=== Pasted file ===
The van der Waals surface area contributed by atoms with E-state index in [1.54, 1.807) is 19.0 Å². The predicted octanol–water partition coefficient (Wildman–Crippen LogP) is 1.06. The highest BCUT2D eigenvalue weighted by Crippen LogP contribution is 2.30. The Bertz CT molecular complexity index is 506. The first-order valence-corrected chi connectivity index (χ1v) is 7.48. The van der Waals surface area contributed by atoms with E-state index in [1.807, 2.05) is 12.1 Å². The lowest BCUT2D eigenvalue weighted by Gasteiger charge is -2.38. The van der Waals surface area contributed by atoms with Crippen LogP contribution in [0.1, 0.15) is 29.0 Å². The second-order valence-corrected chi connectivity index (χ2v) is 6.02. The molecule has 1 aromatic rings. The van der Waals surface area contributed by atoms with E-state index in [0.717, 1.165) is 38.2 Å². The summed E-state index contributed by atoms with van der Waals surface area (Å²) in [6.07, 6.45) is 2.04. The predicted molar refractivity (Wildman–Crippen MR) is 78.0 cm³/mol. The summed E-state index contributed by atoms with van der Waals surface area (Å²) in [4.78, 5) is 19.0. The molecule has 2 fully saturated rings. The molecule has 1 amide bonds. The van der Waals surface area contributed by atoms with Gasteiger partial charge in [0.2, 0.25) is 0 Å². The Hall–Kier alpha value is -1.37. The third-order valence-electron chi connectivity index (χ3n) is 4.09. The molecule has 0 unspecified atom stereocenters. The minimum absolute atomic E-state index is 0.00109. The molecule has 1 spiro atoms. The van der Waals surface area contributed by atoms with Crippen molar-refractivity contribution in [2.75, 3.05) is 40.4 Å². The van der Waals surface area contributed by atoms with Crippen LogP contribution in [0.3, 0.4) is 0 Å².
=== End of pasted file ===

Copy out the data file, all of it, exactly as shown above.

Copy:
The van der Waals surface area contributed by atoms with E-state index in [1.54, 1.807) is 19.0 Å². The predicted octanol–water partition coefficient (Wildman–Crippen LogP) is 1.06. The highest BCUT2D eigenvalue weighted by Crippen LogP contribution is 2.30. The Bertz CT molecular complexity index is 506. The first-order valence-corrected chi connectivity index (χ1v) is 7.48. The van der Waals surface area contributed by atoms with E-state index in [1.807, 2.05) is 12.1 Å². The lowest BCUT2D eigenvalue weighted by Gasteiger charge is -2.38. The van der Waals surface area contributed by atoms with Crippen LogP contribution in [0.1, 0.15) is 29.0 Å². The second-order valence-corrected chi connectivity index (χ2v) is 6.02. The molecule has 1 aromatic rings. The van der Waals surface area contributed by atoms with E-state index in [0.717, 1.165) is 38.2 Å². The summed E-state index contributed by atoms with van der Waals surface area (Å²) in [6.07, 6.45) is 2.04. The predicted molar refractivity (Wildman–Crippen MR) is 78.0 cm³/mol. The summed E-state index contributed by atoms with van der Waals surface area (Å²) in [4.78, 5) is 19.0. The molecule has 2 fully saturated rings. The molecule has 1 amide bonds. The van der Waals surface area contributed by atoms with Gasteiger partial charge in [0.2, 0.25) is 0 Å². The Hall–Kier alpha value is -1.37. The third-order valence-electron chi connectivity index (χ3n) is 4.09. The molecule has 0 unspecified atom stereocenters. The minimum absolute atomic E-state index is 0.00109. The molecule has 1 spiro atoms. The van der Waals surface area contributed by atoms with Crippen molar-refractivity contribution in [2.75, 3.05) is 40.4 Å². The van der Waals surface area contributed by atoms with Crippen LogP contribution in [0.3, 0.4) is 0 Å².